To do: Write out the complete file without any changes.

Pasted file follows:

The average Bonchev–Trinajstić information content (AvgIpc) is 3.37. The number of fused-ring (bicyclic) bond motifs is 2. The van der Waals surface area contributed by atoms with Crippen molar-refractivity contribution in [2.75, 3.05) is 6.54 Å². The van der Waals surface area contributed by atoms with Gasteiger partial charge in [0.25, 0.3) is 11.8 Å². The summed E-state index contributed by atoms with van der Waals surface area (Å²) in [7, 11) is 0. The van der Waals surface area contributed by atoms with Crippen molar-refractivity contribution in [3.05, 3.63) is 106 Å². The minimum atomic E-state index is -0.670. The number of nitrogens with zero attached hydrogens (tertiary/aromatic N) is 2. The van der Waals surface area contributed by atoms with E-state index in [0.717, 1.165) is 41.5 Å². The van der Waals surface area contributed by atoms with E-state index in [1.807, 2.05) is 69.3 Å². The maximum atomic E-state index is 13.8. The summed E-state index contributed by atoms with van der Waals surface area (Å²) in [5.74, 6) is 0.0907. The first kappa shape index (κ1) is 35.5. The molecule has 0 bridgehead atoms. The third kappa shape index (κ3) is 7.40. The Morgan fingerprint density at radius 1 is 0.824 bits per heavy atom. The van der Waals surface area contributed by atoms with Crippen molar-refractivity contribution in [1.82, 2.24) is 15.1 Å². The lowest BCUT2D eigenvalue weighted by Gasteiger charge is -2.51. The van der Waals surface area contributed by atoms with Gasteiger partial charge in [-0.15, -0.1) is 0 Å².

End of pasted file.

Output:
The average Bonchev–Trinajstić information content (AvgIpc) is 3.37. The number of fused-ring (bicyclic) bond motifs is 2. The van der Waals surface area contributed by atoms with Crippen molar-refractivity contribution in [2.75, 3.05) is 6.54 Å². The van der Waals surface area contributed by atoms with Gasteiger partial charge in [0.25, 0.3) is 11.8 Å². The summed E-state index contributed by atoms with van der Waals surface area (Å²) in [7, 11) is 0. The van der Waals surface area contributed by atoms with Crippen molar-refractivity contribution in [3.05, 3.63) is 106 Å². The minimum atomic E-state index is -0.670. The number of nitrogens with zero attached hydrogens (tertiary/aromatic N) is 2. The van der Waals surface area contributed by atoms with E-state index in [0.717, 1.165) is 41.5 Å². The van der Waals surface area contributed by atoms with E-state index in [1.807, 2.05) is 69.3 Å². The maximum atomic E-state index is 13.8. The summed E-state index contributed by atoms with van der Waals surface area (Å²) in [5.74, 6) is 0.0907. The first kappa shape index (κ1) is 35.5. The molecule has 0 bridgehead atoms. The third kappa shape index (κ3) is 7.40. The Morgan fingerprint density at radius 1 is 0.824 bits per heavy atom. The van der Waals surface area contributed by atoms with Crippen molar-refractivity contribution in [1.82, 2.24) is 15.1 Å². The lowest BCUT2D eigenvalue weighted by Gasteiger charge is -2.51. The van der Waals surface area contributed by atoms with Gasteiger partial charge in [-0.15, -0.1) is 0 Å².